The City Recycling Program continues to strive towards zero waste. In 2017, the City adopted ordinances requiring that all food & beverages be served with either recyclable, compostable or reusable serving ware, and that straws be available only upon request at all sit-down restaurants. Another key to the success of the recycling program is its extensive outreach programs, which includes social media, e-mail newsletters, recycling fliers, website, monthly newspaper column, apartment outreach, and more.
More information on the Environmental Recognition Awards can be found at http://cityofdavis.org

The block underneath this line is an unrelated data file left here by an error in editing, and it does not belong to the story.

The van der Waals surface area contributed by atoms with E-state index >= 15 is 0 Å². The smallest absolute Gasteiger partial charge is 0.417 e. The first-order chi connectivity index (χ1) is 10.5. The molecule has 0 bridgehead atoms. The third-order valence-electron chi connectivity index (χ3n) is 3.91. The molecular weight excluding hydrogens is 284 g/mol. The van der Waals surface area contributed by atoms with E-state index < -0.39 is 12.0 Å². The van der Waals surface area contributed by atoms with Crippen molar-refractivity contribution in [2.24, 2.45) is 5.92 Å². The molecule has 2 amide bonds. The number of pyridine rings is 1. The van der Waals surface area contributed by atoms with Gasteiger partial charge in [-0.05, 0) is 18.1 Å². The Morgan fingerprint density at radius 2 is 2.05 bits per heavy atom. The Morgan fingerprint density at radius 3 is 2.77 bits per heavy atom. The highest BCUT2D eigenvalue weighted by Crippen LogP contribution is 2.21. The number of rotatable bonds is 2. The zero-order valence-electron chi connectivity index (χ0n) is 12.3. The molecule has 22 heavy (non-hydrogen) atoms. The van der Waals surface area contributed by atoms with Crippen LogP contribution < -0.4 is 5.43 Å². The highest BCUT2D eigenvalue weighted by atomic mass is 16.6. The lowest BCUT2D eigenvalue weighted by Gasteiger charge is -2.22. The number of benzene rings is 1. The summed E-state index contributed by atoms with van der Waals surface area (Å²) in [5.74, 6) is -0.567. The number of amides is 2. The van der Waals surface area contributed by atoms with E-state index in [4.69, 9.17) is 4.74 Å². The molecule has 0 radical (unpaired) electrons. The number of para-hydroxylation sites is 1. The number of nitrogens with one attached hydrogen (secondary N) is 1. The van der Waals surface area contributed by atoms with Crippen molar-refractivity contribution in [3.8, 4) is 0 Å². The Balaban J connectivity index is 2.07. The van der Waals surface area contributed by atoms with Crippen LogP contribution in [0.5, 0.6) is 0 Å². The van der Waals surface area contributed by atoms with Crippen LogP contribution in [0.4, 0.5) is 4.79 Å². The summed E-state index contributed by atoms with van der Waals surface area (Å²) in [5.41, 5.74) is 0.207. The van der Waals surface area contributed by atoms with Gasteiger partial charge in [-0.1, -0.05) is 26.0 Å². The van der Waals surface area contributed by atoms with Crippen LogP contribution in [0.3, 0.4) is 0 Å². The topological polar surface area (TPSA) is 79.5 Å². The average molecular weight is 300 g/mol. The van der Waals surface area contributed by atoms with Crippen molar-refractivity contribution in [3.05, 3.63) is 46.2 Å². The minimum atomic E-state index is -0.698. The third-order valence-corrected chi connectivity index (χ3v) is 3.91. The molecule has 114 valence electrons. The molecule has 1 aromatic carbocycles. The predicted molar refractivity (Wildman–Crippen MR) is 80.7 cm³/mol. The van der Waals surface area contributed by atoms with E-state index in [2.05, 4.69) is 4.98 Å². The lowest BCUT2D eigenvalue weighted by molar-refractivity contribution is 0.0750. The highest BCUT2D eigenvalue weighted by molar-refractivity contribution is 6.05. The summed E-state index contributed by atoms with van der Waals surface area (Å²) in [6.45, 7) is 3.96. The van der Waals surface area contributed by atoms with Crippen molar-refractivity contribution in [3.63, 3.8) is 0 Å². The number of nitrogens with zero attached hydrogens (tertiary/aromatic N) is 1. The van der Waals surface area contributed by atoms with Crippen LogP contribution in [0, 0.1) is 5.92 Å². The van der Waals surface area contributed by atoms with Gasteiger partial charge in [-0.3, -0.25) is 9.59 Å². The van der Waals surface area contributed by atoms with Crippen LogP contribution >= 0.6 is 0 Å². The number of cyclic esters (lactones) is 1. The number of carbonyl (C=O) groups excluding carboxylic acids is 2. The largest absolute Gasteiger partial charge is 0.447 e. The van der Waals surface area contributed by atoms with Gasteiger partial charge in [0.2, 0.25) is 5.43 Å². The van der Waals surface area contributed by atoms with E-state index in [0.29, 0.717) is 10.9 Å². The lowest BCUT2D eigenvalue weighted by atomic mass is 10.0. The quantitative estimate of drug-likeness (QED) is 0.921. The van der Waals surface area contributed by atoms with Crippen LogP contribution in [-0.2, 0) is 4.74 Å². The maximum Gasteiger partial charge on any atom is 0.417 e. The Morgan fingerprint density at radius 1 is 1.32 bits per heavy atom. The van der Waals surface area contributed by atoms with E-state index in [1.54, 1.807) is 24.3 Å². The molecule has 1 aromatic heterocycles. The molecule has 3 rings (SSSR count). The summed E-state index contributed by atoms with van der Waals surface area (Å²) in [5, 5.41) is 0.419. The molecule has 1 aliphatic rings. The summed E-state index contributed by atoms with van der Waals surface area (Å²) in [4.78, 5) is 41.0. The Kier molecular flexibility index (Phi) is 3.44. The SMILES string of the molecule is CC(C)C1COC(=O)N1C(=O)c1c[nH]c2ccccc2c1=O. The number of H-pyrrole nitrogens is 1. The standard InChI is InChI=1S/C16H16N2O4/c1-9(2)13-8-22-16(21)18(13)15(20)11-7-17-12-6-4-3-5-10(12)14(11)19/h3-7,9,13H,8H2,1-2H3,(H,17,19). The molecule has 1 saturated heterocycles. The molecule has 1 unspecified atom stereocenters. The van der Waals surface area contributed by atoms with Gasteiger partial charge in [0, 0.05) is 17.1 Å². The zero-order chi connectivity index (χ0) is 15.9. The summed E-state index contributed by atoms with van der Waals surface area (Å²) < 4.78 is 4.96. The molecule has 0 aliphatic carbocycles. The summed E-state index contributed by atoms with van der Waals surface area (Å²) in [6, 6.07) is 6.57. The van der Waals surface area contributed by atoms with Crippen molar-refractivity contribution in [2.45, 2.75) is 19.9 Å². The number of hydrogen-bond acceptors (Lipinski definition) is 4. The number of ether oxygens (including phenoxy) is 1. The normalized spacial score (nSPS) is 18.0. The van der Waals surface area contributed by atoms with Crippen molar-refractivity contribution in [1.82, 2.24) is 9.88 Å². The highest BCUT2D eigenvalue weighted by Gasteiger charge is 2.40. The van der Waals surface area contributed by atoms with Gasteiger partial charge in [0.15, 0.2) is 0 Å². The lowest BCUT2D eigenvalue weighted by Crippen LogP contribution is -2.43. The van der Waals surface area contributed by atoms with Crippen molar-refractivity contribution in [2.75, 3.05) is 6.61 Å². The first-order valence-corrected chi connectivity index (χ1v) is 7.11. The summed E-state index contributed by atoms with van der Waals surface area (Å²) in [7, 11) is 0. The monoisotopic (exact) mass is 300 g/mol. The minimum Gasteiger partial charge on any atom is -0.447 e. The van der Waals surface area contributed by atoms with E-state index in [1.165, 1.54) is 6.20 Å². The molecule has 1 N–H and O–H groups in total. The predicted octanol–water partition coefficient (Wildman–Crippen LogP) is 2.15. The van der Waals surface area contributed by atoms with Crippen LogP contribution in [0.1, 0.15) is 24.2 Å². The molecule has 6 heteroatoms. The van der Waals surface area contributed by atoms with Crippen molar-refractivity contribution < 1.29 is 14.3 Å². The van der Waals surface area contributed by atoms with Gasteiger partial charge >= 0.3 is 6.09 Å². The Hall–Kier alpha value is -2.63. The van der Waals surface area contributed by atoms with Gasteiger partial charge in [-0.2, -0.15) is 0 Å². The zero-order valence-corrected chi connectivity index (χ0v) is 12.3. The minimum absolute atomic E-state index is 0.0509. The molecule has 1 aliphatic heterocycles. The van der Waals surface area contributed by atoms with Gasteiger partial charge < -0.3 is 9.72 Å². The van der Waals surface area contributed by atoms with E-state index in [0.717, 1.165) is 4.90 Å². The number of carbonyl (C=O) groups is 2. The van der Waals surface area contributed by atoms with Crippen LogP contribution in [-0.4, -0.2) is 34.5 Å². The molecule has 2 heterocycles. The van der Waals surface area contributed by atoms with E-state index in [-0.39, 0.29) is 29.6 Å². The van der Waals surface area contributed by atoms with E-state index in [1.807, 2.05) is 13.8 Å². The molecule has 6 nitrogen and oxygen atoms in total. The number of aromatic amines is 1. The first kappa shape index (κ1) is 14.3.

2020 Environmental Recognition Awards (ERA) 4 2020 Environmental Recognition Award Nominations NRC Subcommittee Recommendations
- Nugget Market
Nugget Markets is dedicated to environmental stewardship and has committed extraordinary resources to sustainable business practices. Nugget Markets sees sustainability as a threefold dedication to Social Responsibility (taking care of people), Environmental Stewardship (taking care of the planet) and Economic Vitality (taking care of business, sustainably speaking) – and it shows in their business practices. Here are a few highlights of their sustainable practices:
– Waste Management: Nugget Markets donates 500,000 pounds of food to food banks annually and sends nearly twice that amount of inedible food to become compost and fertilizer. 72% of waste leaving stores is recycled. Since 2015, Nugget Markets has diverted roughly 6,000 tons of waste from landfills.